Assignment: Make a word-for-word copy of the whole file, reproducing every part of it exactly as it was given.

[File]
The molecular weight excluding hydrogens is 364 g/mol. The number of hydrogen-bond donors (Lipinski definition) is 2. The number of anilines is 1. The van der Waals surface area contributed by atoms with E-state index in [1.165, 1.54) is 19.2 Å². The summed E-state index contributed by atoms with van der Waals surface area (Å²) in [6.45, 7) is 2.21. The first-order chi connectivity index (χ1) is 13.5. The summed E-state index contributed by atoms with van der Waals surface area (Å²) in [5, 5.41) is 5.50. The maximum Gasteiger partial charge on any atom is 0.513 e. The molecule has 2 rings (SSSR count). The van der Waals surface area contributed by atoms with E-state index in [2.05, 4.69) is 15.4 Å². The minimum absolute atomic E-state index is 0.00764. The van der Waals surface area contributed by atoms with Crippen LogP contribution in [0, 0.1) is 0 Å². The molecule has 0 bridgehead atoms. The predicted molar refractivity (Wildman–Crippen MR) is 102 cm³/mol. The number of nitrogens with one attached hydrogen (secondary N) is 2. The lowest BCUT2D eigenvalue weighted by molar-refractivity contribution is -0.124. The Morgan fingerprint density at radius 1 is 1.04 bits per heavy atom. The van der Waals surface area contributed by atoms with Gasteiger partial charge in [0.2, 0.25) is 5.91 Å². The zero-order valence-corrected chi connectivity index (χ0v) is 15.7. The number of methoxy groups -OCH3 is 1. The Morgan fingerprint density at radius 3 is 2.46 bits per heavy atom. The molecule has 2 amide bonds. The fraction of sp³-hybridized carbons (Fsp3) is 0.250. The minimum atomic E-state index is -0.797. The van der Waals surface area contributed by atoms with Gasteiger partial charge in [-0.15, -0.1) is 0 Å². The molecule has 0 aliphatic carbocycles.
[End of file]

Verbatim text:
The molecular weight excluding hydrogens is 364 g/mol. The number of hydrogen-bond donors (Lipinski definition) is 2. The number of anilines is 1. The van der Waals surface area contributed by atoms with E-state index in [1.165, 1.54) is 19.2 Å². The summed E-state index contributed by atoms with van der Waals surface area (Å²) in [6.45, 7) is 2.21. The first-order chi connectivity index (χ1) is 13.5. The summed E-state index contributed by atoms with van der Waals surface area (Å²) in [5, 5.41) is 5.50. The maximum Gasteiger partial charge on any atom is 0.513 e. The molecule has 2 rings (SSSR count). The van der Waals surface area contributed by atoms with E-state index in [2.05, 4.69) is 15.4 Å². The minimum absolute atomic E-state index is 0.00764. The van der Waals surface area contributed by atoms with Crippen LogP contribution in [0, 0.1) is 0 Å². The molecule has 0 bridgehead atoms. The predicted molar refractivity (Wildman–Crippen MR) is 102 cm³/mol. The number of nitrogens with one attached hydrogen (secondary N) is 2. The lowest BCUT2D eigenvalue weighted by molar-refractivity contribution is -0.124. The Morgan fingerprint density at radius 1 is 1.04 bits per heavy atom. The van der Waals surface area contributed by atoms with Gasteiger partial charge in [0.2, 0.25) is 5.91 Å². The zero-order valence-corrected chi connectivity index (χ0v) is 15.7. The number of methoxy groups -OCH3 is 1. The Morgan fingerprint density at radius 3 is 2.46 bits per heavy atom. The molecule has 2 amide bonds. The fraction of sp³-hybridized carbons (Fsp3) is 0.250. The minimum atomic E-state index is -0.797. The van der Waals surface area contributed by atoms with Gasteiger partial charge in [-0.15, -0.1) is 0 Å². The molecule has 0 aliphatic carbocycles.